Progressivism is not better than conservatism

A soldier stands in front of a courthouse in Pittsboro, N.C. He stands at ease, his fingers wrapped around the barrel of a bronze musket, his Confederate uniform gone green with age. He has stood there peacefully for more than a century — but just last August, the Chatham County Board of Commissioners ruled that the statue was to be taken down. 

Protestors gathered in two groups by the statue, on either side of the adjoining Sanford Road. On the left side of the street were progressives holding anti-racist signs, demanding that the statue — a symbol of a racist history — be demolished. To the right of the road were Chatham residents who stood in the defense of their heritage, waving Confederate flags. 

The scene at the protests, each side spitting rude labels across the road, embodies the long-standing clash between progressive and conservative values in America. It is easy to point to the achievements of progressive movements — emancipation, suffrage, civil rights, labor laws — and decide that the clash has been settled: Progressives move history forward, while conservatives dig their heels into the ground to hold it back. The argument is not without merit; throughout the arc of history, every bend toward justice has been met by the conservators of an unjust status quo. 

But this argument also leaves us with a troubling, divisive stereotype: Progressives are the party of justice, while conservatives stand in the way of progress. The very connotation held by these words — progression against conservation — leaves us with a reductive and unhelpful view of their underlying philosophies. Similarly unhelpful stereotypes are made of progressives, that they are the starry-eyed idealists, their naive aspirations having no hold on the real world. 

The fact that these philosophies have come to be associated with Democrats or Republicans sticks us, politically, on either side of Sanford Road. Each group misapprehends the goals of the other, thus turning their opponents into boogeymen. Conservatives become guardians of broken, racist and unjust systems, while progressives are intent on ruining the nation in their attempts to “perfect” it.

The true ideology of conservatism has nothing to do with bigotry or injustice. Its foundations are in the respect for tradition and a belief in the maintenance of certain values — whether these be religious, constitutional or cultural. 

Take the policies of democratic socialism, one of the most progressive movements currently moving through our nation. The movement aims to take the policies of socialist countries like Sweden and Denmark and apply them to America. Democratic candidate Sen. Bernie Sanders has said of these policies: “When I talk about democratic socialism, what I mean is moving away from where we are right now.” 

To a conservative, the idea of trading away one’s values and way of life for free health care and college tuition is fundamentally objectionable. In light of the fact that Sweden and Denmark’s socialist giveaways have saddled them with some of the highest tax rates in the world, the conservative desire to maintain American traditions seems somewhat more reasonable.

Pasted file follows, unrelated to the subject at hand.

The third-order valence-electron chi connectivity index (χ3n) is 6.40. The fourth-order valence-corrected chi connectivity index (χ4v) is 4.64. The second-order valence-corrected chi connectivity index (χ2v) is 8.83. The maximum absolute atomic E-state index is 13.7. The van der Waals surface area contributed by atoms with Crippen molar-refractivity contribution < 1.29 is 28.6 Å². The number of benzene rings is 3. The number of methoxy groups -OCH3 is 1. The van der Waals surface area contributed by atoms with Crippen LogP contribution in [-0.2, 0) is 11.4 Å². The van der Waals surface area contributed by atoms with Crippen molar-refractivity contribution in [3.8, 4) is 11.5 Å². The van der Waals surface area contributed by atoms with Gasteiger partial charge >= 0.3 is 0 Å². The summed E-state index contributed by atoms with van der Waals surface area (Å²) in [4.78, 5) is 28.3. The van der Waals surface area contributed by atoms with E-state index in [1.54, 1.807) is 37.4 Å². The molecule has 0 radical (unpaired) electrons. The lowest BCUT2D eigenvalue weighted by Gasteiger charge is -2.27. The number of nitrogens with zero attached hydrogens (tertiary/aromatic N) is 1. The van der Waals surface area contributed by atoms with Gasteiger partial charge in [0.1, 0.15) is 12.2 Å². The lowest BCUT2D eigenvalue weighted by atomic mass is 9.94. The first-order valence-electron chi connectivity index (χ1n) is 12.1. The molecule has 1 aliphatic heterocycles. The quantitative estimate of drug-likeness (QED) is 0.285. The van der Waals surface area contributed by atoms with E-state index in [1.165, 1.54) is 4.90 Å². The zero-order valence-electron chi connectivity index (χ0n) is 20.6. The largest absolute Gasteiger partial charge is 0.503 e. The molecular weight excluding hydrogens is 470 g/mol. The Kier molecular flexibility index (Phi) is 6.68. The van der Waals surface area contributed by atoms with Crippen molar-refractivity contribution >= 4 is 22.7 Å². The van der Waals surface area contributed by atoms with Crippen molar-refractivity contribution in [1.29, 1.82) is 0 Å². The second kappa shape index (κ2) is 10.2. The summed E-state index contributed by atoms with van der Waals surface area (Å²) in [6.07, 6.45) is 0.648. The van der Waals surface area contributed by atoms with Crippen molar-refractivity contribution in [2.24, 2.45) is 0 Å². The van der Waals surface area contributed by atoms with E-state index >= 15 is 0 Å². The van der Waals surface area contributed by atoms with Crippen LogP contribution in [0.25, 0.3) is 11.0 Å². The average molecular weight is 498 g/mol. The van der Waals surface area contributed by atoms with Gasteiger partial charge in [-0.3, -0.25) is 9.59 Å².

But what about the great American traditions of injustice, racism and inequality? Many criticize conservative thinking as regressive, the kind of stuck-in-its-ways mentality that has allowed injustice to persist for as long as it has. Even today, many necessary advancements are stalled back by a desire to keep things more or less the same. 

Still, conservatism cannot be written off as regressive, or worse, racist in itself. The respect for tradition is not a bad thing; there are a great many traditions that we would respecting a respect for the rules of our Constitution. This respect is only faultworthy where the traditions are unjust, and though progressives have historically challenged injustice and exclusion, this does not make progressivism the righter of conservative wrongs. 

Progressivism is often enough wrong — or at least misguided — on its own. The democratic socialist idea of free college tuition sounds like a fair and promising progression, but the same could not be said of its likely outcomes. 

One reason for this is that free tuition actually raises drop out rates, as there is less incentive for students to complete their degrees. One Manhattan Institute study found that graduation rates were actually higher in G-7 countries that charged tuition as opposed to those with free college. This, on top of a host of other practical issues — a direct harm to private colleges, an overcrowding of schools and a $70 billion price tag — shows us that a more conservative approach might be better suited to the problem.

The bottom line is that neither progressivism nor conservatism can be removed without our country stagnating. Without a healthy clash of ideology, the state has only one voice and one direction — not necessarily the right ones. The idea that growth is always achieved by progressives keeps us shouting from either side of the road; it keeps us from meeting somewhere in the middle and moving forward.

Dillon Cranston is a sophomore writing about politics. His column, “Holding Center,” runs every other Wednesday.